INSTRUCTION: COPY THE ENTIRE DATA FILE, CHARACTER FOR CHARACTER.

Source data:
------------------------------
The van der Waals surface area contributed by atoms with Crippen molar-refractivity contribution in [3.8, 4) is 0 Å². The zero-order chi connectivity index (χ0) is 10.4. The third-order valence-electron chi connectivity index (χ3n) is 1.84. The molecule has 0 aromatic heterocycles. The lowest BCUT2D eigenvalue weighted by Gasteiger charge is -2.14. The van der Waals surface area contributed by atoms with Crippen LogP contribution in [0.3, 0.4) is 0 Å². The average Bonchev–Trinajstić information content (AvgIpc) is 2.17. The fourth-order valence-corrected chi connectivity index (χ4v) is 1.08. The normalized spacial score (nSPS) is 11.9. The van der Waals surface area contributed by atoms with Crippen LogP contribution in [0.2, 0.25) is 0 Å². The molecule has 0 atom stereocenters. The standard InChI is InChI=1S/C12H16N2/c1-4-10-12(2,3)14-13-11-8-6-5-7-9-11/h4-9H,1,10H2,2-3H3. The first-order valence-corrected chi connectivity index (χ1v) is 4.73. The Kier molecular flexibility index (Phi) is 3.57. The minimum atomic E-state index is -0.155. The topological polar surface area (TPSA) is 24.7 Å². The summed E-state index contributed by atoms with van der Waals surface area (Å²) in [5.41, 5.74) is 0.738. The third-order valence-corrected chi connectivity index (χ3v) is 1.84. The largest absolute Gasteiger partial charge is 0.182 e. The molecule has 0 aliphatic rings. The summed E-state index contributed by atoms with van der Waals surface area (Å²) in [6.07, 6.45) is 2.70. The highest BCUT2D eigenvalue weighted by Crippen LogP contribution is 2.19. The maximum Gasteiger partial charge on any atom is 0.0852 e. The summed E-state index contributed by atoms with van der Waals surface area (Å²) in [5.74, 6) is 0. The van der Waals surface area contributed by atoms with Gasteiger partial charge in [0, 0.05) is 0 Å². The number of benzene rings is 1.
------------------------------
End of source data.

The van der Waals surface area contributed by atoms with Crippen molar-refractivity contribution in [3.8, 4) is 0 Å². The zero-order chi connectivity index (χ0) is 10.4. The third-order valence-electron chi connectivity index (χ3n) is 1.84. The molecule has 0 aromatic heterocycles. The lowest BCUT2D eigenvalue weighted by Gasteiger charge is -2.14. The van der Waals surface area contributed by atoms with Crippen LogP contribution in [0.3, 0.4) is 0 Å². The average Bonchev–Trinajstić information content (AvgIpc) is 2.17. The fourth-order valence-corrected chi connectivity index (χ4v) is 1.08. The normalized spacial score (nSPS) is 11.9. The van der Waals surface area contributed by atoms with Crippen LogP contribution in [0.2, 0.25) is 0 Å². The molecule has 0 atom stereocenters. The standard InChI is InChI=1S/C12H16N2/c1-4-10-12(2,3)14-13-11-8-6-5-7-9-11/h4-9H,1,10H2,2-3H3. The first-order valence-corrected chi connectivity index (χ1v) is 4.73. The Kier molecular flexibility index (Phi) is 3.57. The minimum atomic E-state index is -0.155. The topological polar surface area (TPSA) is 24.7 Å². The summed E-state index contributed by atoms with van der Waals surface area (Å²) in [5.41, 5.74) is 0.738. The third-order valence-corrected chi connectivity index (χ3v) is 1.84. The largest absolute Gasteiger partial charge is 0.182 e. The molecule has 0 aliphatic rings. The summed E-state index contributed by atoms with van der Waals surface area (Å²) in [6.07, 6.45) is 2.70. The highest BCUT2D eigenvalue weighted by Crippen LogP contribution is 2.19. The maximum Gasteiger partial charge on any atom is 0.0852 e. The summed E-state index contributed by atoms with van der Waals surface area (Å²) in [5.74, 6) is 0. The van der Waals surface area contributed by atoms with Gasteiger partial charge in [0, 0.05) is 0 Å². The number of benzene rings is 1.